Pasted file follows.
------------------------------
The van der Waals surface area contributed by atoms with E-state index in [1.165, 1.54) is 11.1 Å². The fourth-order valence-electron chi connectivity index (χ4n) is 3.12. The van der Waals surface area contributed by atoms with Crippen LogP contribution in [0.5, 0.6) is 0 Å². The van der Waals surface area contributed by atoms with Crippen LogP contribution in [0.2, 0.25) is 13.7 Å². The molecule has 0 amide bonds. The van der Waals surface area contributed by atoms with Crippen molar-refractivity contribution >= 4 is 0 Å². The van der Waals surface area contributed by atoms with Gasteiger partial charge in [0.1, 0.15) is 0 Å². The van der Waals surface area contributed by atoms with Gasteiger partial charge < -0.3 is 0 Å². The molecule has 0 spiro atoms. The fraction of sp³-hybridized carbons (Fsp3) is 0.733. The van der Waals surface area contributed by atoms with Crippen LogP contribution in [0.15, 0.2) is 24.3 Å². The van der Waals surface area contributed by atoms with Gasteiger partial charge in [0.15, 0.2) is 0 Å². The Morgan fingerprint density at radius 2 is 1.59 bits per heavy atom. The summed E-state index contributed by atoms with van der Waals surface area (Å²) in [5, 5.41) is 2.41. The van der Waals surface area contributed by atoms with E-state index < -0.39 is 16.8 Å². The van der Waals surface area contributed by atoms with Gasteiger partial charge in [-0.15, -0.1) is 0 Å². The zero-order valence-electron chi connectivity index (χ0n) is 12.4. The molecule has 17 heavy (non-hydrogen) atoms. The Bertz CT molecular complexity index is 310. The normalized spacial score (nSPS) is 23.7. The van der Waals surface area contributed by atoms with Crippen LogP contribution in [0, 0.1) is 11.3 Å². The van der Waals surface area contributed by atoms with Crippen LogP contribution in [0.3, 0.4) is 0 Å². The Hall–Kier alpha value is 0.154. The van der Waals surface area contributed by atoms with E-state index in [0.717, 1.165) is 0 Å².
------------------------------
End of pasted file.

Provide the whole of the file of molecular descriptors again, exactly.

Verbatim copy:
The van der Waals surface area contributed by atoms with E-state index in [1.165, 1.54) is 11.1 Å². The fourth-order valence-electron chi connectivity index (χ4n) is 3.12. The van der Waals surface area contributed by atoms with Crippen LogP contribution in [0.5, 0.6) is 0 Å². The van der Waals surface area contributed by atoms with Crippen LogP contribution in [0.2, 0.25) is 13.7 Å². The molecule has 0 amide bonds. The van der Waals surface area contributed by atoms with Crippen molar-refractivity contribution >= 4 is 0 Å². The van der Waals surface area contributed by atoms with Gasteiger partial charge in [0.1, 0.15) is 0 Å². The van der Waals surface area contributed by atoms with Gasteiger partial charge < -0.3 is 0 Å². The molecule has 0 spiro atoms. The fraction of sp³-hybridized carbons (Fsp3) is 0.733. The van der Waals surface area contributed by atoms with Crippen LogP contribution in [0.15, 0.2) is 24.3 Å². The van der Waals surface area contributed by atoms with Gasteiger partial charge in [0.15, 0.2) is 0 Å². The Morgan fingerprint density at radius 2 is 1.59 bits per heavy atom. The summed E-state index contributed by atoms with van der Waals surface area (Å²) in [5, 5.41) is 2.41. The van der Waals surface area contributed by atoms with E-state index < -0.39 is 16.8 Å². The van der Waals surface area contributed by atoms with Gasteiger partial charge in [-0.15, -0.1) is 0 Å². The zero-order valence-electron chi connectivity index (χ0n) is 12.4. The molecule has 17 heavy (non-hydrogen) atoms. The Bertz CT molecular complexity index is 310. The normalized spacial score (nSPS) is 23.7. The van der Waals surface area contributed by atoms with Crippen LogP contribution in [0, 0.1) is 11.3 Å². The van der Waals surface area contributed by atoms with Crippen LogP contribution in [0.3, 0.4) is 0 Å². The Hall–Kier alpha value is 0.154. The van der Waals surface area contributed by atoms with E-state index in [0.717, 1.165) is 0 Å².